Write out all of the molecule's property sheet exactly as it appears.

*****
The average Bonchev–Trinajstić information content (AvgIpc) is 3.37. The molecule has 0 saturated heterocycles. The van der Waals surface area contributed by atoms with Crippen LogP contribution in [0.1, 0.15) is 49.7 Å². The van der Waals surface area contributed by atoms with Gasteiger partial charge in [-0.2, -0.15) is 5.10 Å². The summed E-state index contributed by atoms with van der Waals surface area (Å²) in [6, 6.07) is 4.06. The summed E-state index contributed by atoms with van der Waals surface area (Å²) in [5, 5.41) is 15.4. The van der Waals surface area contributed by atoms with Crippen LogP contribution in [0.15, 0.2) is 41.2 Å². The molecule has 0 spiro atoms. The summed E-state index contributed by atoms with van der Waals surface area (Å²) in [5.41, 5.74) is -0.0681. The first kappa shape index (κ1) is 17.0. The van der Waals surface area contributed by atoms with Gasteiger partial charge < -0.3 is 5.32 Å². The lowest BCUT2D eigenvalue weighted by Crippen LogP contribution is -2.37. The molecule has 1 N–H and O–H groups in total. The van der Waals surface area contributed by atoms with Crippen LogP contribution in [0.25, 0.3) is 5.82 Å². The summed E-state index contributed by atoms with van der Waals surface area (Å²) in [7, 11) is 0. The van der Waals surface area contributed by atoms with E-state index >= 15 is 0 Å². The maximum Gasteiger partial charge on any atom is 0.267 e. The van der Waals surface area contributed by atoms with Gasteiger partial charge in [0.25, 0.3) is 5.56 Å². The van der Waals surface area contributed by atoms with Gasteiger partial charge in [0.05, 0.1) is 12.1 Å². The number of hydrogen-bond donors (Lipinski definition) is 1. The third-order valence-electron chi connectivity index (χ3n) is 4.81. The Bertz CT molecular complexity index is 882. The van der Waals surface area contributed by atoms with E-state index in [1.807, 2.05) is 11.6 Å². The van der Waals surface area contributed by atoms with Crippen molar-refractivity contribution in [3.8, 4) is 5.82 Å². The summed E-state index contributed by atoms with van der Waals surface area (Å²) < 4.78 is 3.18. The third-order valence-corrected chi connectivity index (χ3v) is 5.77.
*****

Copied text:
The average Bonchev–Trinajstić information content (AvgIpc) is 3.37. The molecule has 0 saturated heterocycles. The van der Waals surface area contributed by atoms with Crippen LogP contribution in [0.1, 0.15) is 49.7 Å². The van der Waals surface area contributed by atoms with Gasteiger partial charge in [-0.2, -0.15) is 5.10 Å². The summed E-state index contributed by atoms with van der Waals surface area (Å²) in [6, 6.07) is 4.06. The summed E-state index contributed by atoms with van der Waals surface area (Å²) in [5, 5.41) is 15.4. The van der Waals surface area contributed by atoms with Crippen LogP contribution in [0.15, 0.2) is 41.2 Å². The molecule has 0 spiro atoms. The summed E-state index contributed by atoms with van der Waals surface area (Å²) in [5.41, 5.74) is -0.0681. The first kappa shape index (κ1) is 17.0. The van der Waals surface area contributed by atoms with Gasteiger partial charge < -0.3 is 5.32 Å². The lowest BCUT2D eigenvalue weighted by Crippen LogP contribution is -2.37. The molecule has 1 N–H and O–H groups in total. The van der Waals surface area contributed by atoms with Crippen LogP contribution in [0.25, 0.3) is 5.82 Å². The summed E-state index contributed by atoms with van der Waals surface area (Å²) in [7, 11) is 0. The van der Waals surface area contributed by atoms with E-state index >= 15 is 0 Å². The maximum Gasteiger partial charge on any atom is 0.267 e. The van der Waals surface area contributed by atoms with Gasteiger partial charge in [0.25, 0.3) is 5.56 Å². The van der Waals surface area contributed by atoms with Gasteiger partial charge in [0.05, 0.1) is 12.1 Å². The number of hydrogen-bond donors (Lipinski definition) is 1. The third-order valence-electron chi connectivity index (χ3n) is 4.81. The Bertz CT molecular complexity index is 882. The van der Waals surface area contributed by atoms with E-state index in [1.807, 2.05) is 11.6 Å². The van der Waals surface area contributed by atoms with Crippen molar-refractivity contribution in [3.8, 4) is 5.82 Å². The summed E-state index contributed by atoms with van der Waals surface area (Å²) < 4.78 is 3.18. The third-order valence-corrected chi connectivity index (χ3v) is 5.77.